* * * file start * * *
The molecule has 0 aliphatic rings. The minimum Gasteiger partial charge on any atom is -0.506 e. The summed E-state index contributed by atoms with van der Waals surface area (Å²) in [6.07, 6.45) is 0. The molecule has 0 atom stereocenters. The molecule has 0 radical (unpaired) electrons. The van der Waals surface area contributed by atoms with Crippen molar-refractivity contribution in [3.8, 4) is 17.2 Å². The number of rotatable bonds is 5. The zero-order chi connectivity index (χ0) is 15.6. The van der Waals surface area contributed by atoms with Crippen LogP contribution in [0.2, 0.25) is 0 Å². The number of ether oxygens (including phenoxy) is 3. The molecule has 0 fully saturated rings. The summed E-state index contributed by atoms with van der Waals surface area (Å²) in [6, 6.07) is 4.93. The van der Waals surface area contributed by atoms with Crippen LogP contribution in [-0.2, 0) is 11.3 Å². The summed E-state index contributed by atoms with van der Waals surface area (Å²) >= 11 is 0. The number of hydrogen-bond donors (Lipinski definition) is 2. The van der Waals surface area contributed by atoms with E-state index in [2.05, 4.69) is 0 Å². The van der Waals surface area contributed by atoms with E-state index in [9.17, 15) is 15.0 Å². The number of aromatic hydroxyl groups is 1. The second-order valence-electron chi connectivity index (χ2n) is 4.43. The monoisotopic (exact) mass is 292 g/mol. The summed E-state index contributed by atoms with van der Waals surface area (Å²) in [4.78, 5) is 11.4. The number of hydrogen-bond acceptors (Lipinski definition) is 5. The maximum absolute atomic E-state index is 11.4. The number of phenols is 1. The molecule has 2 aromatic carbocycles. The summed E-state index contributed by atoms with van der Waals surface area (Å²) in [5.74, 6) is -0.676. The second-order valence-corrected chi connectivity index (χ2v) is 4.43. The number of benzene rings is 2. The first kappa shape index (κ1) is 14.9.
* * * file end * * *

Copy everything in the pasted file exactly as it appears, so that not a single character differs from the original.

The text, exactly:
The molecule has 0 aliphatic rings. The minimum Gasteiger partial charge on any atom is -0.506 e. The summed E-state index contributed by atoms with van der Waals surface area (Å²) in [6.07, 6.45) is 0. The molecule has 0 atom stereocenters. The molecule has 0 radical (unpaired) electrons. The van der Waals surface area contributed by atoms with Crippen molar-refractivity contribution in [3.8, 4) is 17.2 Å². The number of rotatable bonds is 5. The zero-order chi connectivity index (χ0) is 15.6. The van der Waals surface area contributed by atoms with Crippen LogP contribution in [0.2, 0.25) is 0 Å². The number of ether oxygens (including phenoxy) is 3. The molecule has 0 fully saturated rings. The summed E-state index contributed by atoms with van der Waals surface area (Å²) in [6, 6.07) is 4.93. The van der Waals surface area contributed by atoms with Crippen LogP contribution in [-0.2, 0) is 11.3 Å². The summed E-state index contributed by atoms with van der Waals surface area (Å²) >= 11 is 0. The number of hydrogen-bond donors (Lipinski definition) is 2. The van der Waals surface area contributed by atoms with E-state index in [2.05, 4.69) is 0 Å². The van der Waals surface area contributed by atoms with E-state index in [9.17, 15) is 15.0 Å². The number of aromatic hydroxyl groups is 1. The second-order valence-electron chi connectivity index (χ2n) is 4.43. The monoisotopic (exact) mass is 292 g/mol. The summed E-state index contributed by atoms with van der Waals surface area (Å²) in [4.78, 5) is 11.4. The number of hydrogen-bond acceptors (Lipinski definition) is 5. The maximum absolute atomic E-state index is 11.4. The number of phenols is 1. The molecule has 2 aromatic carbocycles. The summed E-state index contributed by atoms with van der Waals surface area (Å²) in [5.74, 6) is -0.676. The second-order valence-corrected chi connectivity index (χ2v) is 4.43. The number of benzene rings is 2. The first kappa shape index (κ1) is 14.9.